|Publication number||US5866958 A|
|Application number||US 08/763,108|
|Publication date||Feb 2, 1999|
|Filing date||Dec 10, 1996|
|Priority date||Dec 10, 1996|
|Also published as||CN1112005C, CN1195243A|
|Publication number||08763108, 763108, US 5866958 A, US 5866958A, US-A-5866958, US5866958 A, US5866958A|
|Original Assignee||Samsung Electronics Co., Ltd.|
|Export Citation||BiBTeX, EndNote, RefMan|
|Patent Citations (4), Referenced by (1), Classifications (11), Legal Events (9)|
|External Links: USPTO, USPTO Assignment, Espacenet|
1. Field of the Invention
The present invention generally relates to a power control system for an Asynchronous Transfer Mode (ATM) system, and more particularly, to a time delayed control circuit with a power monitor to allow for hot insertion/hot swapping of a power module in an ATM system.
2. Description of the Related Art
In communication systems having distributed power architectures, such as, for example, Asynchronous Transfer Mode (ATM) systems, hot insertion/hot swapping of the power module is a requirement. That is, to perform maintenance, diagnostics, or testing, operators and technicians must be able to insert or remove the power module while the system is operating.
This hot insertion/hot swapping requirement, however, presents a problem for the RESET lines in an ATM system. The RESET lines connect redundancy masters (e.g., a power unit such as a System Power Unit (SPU)) with slave modules (e.g., System Interface Units (SIU)). Generally, either a specialized power supply design or the addition of special power isolation switches have been used in order to satisfy the hot insertion/hot swapping requirement.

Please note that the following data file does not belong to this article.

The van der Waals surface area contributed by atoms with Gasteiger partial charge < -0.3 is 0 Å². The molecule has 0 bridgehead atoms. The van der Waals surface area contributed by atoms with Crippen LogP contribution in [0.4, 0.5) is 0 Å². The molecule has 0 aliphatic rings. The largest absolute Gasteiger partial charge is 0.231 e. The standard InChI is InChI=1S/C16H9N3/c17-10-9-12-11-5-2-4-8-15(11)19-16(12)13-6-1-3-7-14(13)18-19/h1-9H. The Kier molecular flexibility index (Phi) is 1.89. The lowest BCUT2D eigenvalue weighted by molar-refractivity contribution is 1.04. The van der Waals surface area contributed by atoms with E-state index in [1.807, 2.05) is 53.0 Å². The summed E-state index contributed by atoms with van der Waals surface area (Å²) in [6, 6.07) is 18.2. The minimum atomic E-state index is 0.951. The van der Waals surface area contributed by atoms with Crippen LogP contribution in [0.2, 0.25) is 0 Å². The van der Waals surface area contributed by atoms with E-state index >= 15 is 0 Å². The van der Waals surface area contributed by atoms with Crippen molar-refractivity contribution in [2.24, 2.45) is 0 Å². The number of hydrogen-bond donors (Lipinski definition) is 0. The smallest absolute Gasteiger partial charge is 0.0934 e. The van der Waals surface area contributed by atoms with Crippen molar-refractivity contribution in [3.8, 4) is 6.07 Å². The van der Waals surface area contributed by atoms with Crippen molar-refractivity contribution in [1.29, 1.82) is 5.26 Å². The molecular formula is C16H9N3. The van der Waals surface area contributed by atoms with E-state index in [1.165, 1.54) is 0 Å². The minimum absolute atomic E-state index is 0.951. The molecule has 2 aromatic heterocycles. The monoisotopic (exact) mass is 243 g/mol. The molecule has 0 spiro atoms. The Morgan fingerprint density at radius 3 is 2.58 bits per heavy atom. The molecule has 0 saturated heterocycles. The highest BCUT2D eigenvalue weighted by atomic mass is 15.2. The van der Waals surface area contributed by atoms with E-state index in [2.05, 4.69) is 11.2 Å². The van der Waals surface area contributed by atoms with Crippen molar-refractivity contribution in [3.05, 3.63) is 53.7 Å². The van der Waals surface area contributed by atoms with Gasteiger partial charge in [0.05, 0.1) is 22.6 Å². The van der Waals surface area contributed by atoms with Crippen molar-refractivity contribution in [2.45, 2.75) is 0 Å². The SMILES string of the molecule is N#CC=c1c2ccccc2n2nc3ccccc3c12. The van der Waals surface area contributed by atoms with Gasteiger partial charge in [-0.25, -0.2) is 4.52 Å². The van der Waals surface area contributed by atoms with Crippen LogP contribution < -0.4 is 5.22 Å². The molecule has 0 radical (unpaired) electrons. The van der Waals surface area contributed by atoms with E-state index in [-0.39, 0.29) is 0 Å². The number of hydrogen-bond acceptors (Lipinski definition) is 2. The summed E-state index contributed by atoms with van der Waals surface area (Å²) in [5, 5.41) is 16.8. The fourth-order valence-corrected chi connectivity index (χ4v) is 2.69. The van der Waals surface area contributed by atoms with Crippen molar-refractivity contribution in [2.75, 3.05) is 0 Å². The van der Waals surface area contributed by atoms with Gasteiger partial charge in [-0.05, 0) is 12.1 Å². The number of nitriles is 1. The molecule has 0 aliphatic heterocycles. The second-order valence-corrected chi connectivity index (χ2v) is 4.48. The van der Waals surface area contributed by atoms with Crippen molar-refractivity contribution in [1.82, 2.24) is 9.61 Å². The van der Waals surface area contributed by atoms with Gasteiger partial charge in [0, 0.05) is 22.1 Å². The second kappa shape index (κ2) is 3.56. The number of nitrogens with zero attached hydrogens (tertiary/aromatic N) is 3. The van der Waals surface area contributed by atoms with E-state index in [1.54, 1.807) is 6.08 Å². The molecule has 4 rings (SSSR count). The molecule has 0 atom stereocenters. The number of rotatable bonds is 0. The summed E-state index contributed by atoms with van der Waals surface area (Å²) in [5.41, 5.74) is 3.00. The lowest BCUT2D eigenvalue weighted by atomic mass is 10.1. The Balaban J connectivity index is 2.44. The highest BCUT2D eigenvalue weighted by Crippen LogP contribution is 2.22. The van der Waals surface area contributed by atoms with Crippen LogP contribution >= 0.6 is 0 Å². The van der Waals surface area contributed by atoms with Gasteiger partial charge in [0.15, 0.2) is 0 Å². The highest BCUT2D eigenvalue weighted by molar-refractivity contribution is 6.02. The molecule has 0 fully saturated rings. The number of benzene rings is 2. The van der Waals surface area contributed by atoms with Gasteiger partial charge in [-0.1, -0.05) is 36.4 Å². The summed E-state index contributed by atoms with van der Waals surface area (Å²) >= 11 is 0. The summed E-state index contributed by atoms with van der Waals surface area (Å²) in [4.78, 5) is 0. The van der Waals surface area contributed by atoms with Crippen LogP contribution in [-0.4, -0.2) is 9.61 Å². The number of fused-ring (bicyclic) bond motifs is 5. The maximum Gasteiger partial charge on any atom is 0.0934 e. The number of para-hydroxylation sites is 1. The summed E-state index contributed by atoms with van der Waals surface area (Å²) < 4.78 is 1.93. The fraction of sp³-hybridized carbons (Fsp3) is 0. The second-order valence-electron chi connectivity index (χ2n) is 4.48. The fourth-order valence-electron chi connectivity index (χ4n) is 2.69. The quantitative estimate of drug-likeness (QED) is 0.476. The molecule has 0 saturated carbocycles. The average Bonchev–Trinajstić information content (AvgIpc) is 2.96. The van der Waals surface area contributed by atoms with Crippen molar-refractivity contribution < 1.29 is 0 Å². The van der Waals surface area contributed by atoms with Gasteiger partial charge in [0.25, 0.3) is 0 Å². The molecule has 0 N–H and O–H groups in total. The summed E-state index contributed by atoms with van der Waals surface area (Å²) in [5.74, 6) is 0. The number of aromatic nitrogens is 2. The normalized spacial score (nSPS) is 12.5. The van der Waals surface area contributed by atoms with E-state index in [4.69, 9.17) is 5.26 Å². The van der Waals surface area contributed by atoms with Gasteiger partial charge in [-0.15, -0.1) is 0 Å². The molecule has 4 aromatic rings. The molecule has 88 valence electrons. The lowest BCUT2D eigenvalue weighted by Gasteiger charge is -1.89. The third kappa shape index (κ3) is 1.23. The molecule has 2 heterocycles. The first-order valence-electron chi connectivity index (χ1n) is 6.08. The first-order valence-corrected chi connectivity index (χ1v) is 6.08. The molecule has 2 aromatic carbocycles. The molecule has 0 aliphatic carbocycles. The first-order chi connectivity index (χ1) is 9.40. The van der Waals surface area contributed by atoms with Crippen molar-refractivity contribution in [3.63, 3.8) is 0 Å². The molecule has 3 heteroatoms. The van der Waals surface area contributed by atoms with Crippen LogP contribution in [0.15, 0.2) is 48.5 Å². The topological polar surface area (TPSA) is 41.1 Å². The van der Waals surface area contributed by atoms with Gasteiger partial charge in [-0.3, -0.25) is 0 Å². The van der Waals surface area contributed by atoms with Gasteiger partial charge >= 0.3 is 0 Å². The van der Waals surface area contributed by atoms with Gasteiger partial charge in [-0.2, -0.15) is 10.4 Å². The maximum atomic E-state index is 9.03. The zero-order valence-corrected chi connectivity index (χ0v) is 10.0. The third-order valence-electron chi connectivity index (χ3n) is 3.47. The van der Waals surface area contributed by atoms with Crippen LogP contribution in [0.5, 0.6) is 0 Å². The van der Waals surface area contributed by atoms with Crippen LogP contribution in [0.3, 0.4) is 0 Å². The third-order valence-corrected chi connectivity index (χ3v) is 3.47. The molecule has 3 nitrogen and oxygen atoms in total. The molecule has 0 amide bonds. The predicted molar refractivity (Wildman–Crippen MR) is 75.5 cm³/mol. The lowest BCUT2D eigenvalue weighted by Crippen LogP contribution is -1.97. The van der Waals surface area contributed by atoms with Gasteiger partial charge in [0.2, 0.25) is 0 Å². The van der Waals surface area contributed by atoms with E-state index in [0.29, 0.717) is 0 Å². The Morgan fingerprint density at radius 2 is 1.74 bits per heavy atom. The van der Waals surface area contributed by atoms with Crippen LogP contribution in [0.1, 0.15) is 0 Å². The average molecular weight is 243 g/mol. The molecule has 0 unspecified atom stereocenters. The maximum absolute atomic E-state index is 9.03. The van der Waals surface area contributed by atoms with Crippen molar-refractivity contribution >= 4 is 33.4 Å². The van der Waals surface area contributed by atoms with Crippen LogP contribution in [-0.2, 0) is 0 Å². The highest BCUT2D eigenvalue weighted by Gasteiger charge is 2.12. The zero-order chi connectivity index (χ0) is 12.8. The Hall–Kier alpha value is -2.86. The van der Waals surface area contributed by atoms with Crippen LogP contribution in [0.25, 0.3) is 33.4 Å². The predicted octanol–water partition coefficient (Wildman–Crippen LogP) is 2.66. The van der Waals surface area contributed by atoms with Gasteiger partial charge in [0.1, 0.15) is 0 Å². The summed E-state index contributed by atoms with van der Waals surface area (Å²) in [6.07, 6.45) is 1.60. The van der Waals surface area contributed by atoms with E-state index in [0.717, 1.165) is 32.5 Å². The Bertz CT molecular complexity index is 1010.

Such methods have certain drawbacks. One is that a specialized power supply sequence requires additional relays, which increases the manufacturing and testing costs, complicates the design, and reduces product reliability. Moreover, additional switching controls are needed if special power isolation devices are used.
In light of the foregoing, there exists a need for a power control circuit that satisfies the hot insertion/hot swapping requirement of a distributed power system, and that is simpler, more reliable, and cost effective.
The present invention is directed to a power control circuit which substantially overcomes one or more of the problems due to the limitations and disadvantages of the related art.